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Pleasure Forever

This group's Sub Pop debut is a smarmy cabaret in celebration of life lived in licentious excess. Comprising former members of the VSS, a vein-scraping precursor to "emo" that found a few lucky fans, and then known as the Slaves, Pleasure Forever melds the sperm circus of the Doors, Freddie Mercury's swank flash, a Swans-flavored darkness, and the balls-out smashing panache of the Iggy/Ziggy years. With keys, drums, guitar, and very little else (a bass here and there, a zither) these songs unspool as if from a warped freak-house player piano cranked to 11. Yet instead of spooking us away, the decadent music that rolls out is undeniably infectious.

Conjuring sinister journeys with poetic lyrics sung as if possessed by the glam-rock ghost of a strung-out Andrew Wood (Mother Love Bone) circa 1990, Andrew Rothbard (vocals, keys, and bass) wickedly dramatizes these songs as they snake from his snarling maw. Whereas the late Wood wanted the world to commence in an orgy of love, Rothbard hedonistically glorifies infinite extravagance unto death. "Any Port in a Storm" clocks in at 7 minutes, 26 seconds; all those extra minutes give way to garish piano tinklings while Rothbard wails as if he were a mascara-stained, rummy piano player singing love songs like weapons at the whore shooting up in the corner. Melodies sway like a ship on the high seas, only to give way suddenly to the landlocked drama of lines like, "All the things I've lost in search of gold," accompanied by marching snares, trashy cymbals, and creepy calliope. While the pain of that loss is evident, its sacrifice has been worthy of song.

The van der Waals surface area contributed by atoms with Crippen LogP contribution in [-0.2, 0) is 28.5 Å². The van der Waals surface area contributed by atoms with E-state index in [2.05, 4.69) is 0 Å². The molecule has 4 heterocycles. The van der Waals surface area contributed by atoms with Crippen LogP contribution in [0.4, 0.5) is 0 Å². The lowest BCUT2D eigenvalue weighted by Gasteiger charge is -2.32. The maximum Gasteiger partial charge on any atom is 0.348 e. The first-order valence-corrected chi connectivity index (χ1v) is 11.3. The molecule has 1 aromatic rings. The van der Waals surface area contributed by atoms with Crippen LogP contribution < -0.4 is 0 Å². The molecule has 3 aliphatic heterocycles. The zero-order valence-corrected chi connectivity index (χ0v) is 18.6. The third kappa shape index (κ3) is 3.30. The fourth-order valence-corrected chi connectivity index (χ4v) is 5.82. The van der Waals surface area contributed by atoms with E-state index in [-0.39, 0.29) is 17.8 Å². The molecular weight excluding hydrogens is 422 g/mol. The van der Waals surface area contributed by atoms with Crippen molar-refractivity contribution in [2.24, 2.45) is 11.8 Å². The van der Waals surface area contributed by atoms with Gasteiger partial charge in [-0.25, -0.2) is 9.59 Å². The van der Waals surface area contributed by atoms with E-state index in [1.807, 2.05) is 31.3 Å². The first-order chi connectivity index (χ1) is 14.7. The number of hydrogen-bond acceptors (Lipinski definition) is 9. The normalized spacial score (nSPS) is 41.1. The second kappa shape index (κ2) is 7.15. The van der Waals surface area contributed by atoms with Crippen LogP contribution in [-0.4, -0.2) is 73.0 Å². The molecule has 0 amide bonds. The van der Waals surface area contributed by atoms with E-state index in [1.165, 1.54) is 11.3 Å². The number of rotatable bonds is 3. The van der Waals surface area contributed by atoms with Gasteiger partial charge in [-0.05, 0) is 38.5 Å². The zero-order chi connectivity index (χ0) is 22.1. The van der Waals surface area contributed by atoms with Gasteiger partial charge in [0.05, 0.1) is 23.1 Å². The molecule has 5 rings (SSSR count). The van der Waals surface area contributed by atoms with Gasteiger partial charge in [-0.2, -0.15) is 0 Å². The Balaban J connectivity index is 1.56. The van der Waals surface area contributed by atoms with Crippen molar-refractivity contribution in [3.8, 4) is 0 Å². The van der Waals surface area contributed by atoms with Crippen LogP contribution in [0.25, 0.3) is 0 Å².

Other songs, including the seductive farewell of the opening "Goodnight," the eerie "You and I Were Meant to Drown," and the crooning "Curtain Call for a Whispering Ghost," seduce the listener into coming along for the ride. These are songs that work, but when it's all over, you wonder exactly how. So much happens (including convoluted time changes and switchback directions) that you feel pulled at the elbow by a sycophantic host leading you through this snazzy yet nonsensical escapade from which you can't pull away -- and you're not so sure you want to. Midway through you're having a good-enough time to forget or simply disregard the strangeness. And by the end you'll want to listen again to make sure you've heard it all, and ultimately you'll discover you haven't.

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David Karpel

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